Taking Early Modern History enables you to investigate some of the most dramatic events, issues and personalities from European and British history. The course focuses on the 16th and 17th centuries – a period of great change and conflict.
In Year 1 we will develop a detailed understanding of the 17th Century revolution in Britain by focusing on Charles 1st and the origins and course of the Civil Wars, as well as perhaps the most controversial period in our history – our period as a republic under Oliver Cromwell and the restoration of the monarchy under Charles 2nd. You will also trace the theme of revolution through to 18th Century France.
In the second year you will investigate the phenomenon of the witch hunts in Europe and North America. To what extent was this the result of religious changes during the Reformation and why were the majority of victims women, and why did the hunts come to an end?
- The causes of the Civil Wars and the character of Charles 1st
- The growth of political and social radicalism e.g. the levellers
- From Cromwell and the Republic to the Restoration
- How transformative was the French revolution?
- Why did a new French constitution emerge?
- The theological causes of the witch craze – why did people believe in witches?
- The variation in witch persecution between different countries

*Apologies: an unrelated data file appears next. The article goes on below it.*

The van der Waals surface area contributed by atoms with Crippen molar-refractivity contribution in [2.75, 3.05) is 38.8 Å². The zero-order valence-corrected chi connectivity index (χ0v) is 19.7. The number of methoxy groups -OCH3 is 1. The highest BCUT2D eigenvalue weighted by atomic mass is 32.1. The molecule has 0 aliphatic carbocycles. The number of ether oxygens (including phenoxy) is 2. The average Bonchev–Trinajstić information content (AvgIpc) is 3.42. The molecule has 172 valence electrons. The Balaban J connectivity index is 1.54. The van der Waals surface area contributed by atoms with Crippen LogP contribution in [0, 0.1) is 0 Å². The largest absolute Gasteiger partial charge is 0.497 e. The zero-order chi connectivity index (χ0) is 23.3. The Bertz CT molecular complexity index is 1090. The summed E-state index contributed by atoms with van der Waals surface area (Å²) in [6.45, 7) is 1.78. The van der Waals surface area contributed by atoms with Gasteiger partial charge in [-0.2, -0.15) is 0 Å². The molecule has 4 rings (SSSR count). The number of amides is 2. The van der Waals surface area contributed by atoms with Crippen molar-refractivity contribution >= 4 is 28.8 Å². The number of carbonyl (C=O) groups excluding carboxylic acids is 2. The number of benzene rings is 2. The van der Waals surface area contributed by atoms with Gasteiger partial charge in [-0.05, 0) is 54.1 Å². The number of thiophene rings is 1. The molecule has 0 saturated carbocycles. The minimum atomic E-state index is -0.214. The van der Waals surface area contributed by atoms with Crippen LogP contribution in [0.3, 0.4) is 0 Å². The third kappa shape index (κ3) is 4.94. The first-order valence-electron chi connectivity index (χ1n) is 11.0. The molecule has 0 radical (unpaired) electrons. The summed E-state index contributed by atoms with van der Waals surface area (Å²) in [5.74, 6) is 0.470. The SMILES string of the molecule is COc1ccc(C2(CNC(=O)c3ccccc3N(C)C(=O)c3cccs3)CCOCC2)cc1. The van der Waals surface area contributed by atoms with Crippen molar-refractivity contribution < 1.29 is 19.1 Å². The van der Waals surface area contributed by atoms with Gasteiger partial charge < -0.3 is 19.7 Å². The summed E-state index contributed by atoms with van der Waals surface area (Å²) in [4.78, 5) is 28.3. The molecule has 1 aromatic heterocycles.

- How historians interpret the causes of the witch craze
- Coursework: You choose either a question derived from one of the exam topics (Modern or Early Modern) or choose a completely new topic on the Renaissance or causes of the American Civil War. The choice is yours.
Studied at Varndean College: Psychology, English Language, History (2012-2014)
Progression: History, Sheffield University
Holly went on to study BA History at Sheffield University and graduated in 2018 with a 1st. She is currently working at the University undertaking administration and working with the public engagement team and hopes to continue this role but move into more direct support for students.
Holly says: "My advice for any student choosing their A Levels would be to pick what subjects you enjoy, not what subjects you feel you should be doing. There's always support and advice available when you need it and never be afraid to ask for help!"